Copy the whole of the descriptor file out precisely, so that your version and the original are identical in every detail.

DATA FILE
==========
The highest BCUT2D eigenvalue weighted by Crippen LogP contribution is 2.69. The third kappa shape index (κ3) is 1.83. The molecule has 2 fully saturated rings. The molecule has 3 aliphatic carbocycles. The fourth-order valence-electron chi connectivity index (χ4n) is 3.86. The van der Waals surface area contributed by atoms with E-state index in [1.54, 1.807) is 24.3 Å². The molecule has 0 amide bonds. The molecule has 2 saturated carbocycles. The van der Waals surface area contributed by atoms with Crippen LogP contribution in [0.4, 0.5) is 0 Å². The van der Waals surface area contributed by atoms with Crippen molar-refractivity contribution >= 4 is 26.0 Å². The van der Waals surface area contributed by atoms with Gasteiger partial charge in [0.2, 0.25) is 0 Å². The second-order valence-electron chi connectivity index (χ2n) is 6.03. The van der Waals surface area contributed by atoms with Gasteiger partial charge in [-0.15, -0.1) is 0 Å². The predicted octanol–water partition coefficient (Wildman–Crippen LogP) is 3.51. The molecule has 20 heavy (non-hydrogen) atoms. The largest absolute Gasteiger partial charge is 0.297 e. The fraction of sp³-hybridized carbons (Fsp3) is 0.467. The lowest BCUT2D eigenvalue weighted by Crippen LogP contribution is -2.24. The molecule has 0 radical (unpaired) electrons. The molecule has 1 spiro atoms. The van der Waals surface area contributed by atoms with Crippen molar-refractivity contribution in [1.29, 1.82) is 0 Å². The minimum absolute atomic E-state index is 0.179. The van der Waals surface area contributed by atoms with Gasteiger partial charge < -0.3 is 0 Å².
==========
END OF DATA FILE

The highest BCUT2D eigenvalue weighted by Crippen LogP contribution is 2.69. The third kappa shape index (κ3) is 1.83. The molecule has 2 fully saturated rings. The molecule has 3 aliphatic carbocycles. The fourth-order valence-electron chi connectivity index (χ4n) is 3.86. The van der Waals surface area contributed by atoms with E-state index in [1.54, 1.807) is 24.3 Å². The molecule has 0 amide bonds. The molecule has 2 saturated carbocycles. The van der Waals surface area contributed by atoms with Crippen LogP contribution in [0.4, 0.5) is 0 Å². The van der Waals surface area contributed by atoms with Crippen molar-refractivity contribution >= 4 is 26.0 Å². The van der Waals surface area contributed by atoms with Gasteiger partial charge in [0.2, 0.25) is 0 Å². The second-order valence-electron chi connectivity index (χ2n) is 6.03. The van der Waals surface area contributed by atoms with Gasteiger partial charge in [-0.15, -0.1) is 0 Å². The predicted octanol–water partition coefficient (Wildman–Crippen LogP) is 3.51. The molecule has 20 heavy (non-hydrogen) atoms. The largest absolute Gasteiger partial charge is 0.297 e. The fraction of sp³-hybridized carbons (Fsp3) is 0.467. The lowest BCUT2D eigenvalue weighted by Crippen LogP contribution is -2.24. The molecule has 0 radical (unpaired) electrons. The molecule has 1 spiro atoms. The van der Waals surface area contributed by atoms with Crippen molar-refractivity contribution in [1.29, 1.82) is 0 Å². The minimum absolute atomic E-state index is 0.179. The van der Waals surface area contributed by atoms with Gasteiger partial charge < -0.3 is 0 Å².